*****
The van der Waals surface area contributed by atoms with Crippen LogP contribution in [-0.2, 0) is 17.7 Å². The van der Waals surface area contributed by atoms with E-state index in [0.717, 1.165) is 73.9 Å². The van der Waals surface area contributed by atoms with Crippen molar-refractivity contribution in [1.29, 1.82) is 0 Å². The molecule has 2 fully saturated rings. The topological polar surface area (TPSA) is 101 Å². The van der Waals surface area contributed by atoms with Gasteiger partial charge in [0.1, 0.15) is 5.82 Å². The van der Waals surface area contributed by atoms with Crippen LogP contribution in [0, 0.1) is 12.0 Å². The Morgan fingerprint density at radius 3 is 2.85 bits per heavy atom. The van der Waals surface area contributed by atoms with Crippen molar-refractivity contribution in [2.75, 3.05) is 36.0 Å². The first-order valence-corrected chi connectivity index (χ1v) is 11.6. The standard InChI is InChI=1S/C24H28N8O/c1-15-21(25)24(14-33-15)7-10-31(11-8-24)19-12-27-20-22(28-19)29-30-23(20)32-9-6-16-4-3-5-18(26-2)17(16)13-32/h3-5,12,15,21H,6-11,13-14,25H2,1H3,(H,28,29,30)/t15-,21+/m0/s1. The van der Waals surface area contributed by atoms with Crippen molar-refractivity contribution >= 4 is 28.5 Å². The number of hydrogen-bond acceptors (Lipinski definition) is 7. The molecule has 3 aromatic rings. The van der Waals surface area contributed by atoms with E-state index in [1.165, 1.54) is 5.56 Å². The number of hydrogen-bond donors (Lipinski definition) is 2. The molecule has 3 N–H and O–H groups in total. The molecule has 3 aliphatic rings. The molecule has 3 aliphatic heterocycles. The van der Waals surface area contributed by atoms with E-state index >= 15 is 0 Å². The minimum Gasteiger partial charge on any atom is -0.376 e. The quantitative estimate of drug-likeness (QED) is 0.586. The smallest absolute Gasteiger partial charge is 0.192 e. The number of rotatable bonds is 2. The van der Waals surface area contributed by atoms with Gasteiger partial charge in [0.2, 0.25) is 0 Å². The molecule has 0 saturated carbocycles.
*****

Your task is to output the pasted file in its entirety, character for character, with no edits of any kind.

The van der Waals surface area contributed by atoms with Crippen LogP contribution in [-0.2, 0) is 17.7 Å². The van der Waals surface area contributed by atoms with E-state index in [0.717, 1.165) is 73.9 Å². The van der Waals surface area contributed by atoms with Crippen molar-refractivity contribution in [1.29, 1.82) is 0 Å². The molecule has 2 fully saturated rings. The topological polar surface area (TPSA) is 101 Å². The van der Waals surface area contributed by atoms with Gasteiger partial charge in [0.1, 0.15) is 5.82 Å². The van der Waals surface area contributed by atoms with Crippen LogP contribution in [0, 0.1) is 12.0 Å². The Morgan fingerprint density at radius 3 is 2.85 bits per heavy atom. The van der Waals surface area contributed by atoms with Crippen molar-refractivity contribution in [2.75, 3.05) is 36.0 Å². The first-order valence-corrected chi connectivity index (χ1v) is 11.6. The standard InChI is InChI=1S/C24H28N8O/c1-15-21(25)24(14-33-15)7-10-31(11-8-24)19-12-27-20-22(28-19)29-30-23(20)32-9-6-16-4-3-5-18(26-2)17(16)13-32/h3-5,12,15,21H,6-11,13-14,25H2,1H3,(H,28,29,30)/t15-,21+/m0/s1. The van der Waals surface area contributed by atoms with Crippen molar-refractivity contribution >= 4 is 28.5 Å². The number of hydrogen-bond acceptors (Lipinski definition) is 7. The molecule has 3 aromatic rings. The van der Waals surface area contributed by atoms with E-state index in [1.165, 1.54) is 5.56 Å². The number of hydrogen-bond donors (Lipinski definition) is 2. The molecule has 3 N–H and O–H groups in total. The molecule has 3 aliphatic rings. The molecule has 3 aliphatic heterocycles. The van der Waals surface area contributed by atoms with E-state index >= 15 is 0 Å². The minimum Gasteiger partial charge on any atom is -0.376 e. The quantitative estimate of drug-likeness (QED) is 0.586. The smallest absolute Gasteiger partial charge is 0.192 e. The number of rotatable bonds is 2. The van der Waals surface area contributed by atoms with Gasteiger partial charge in [0.2, 0.25) is 0 Å². The molecule has 0 saturated carbocycles.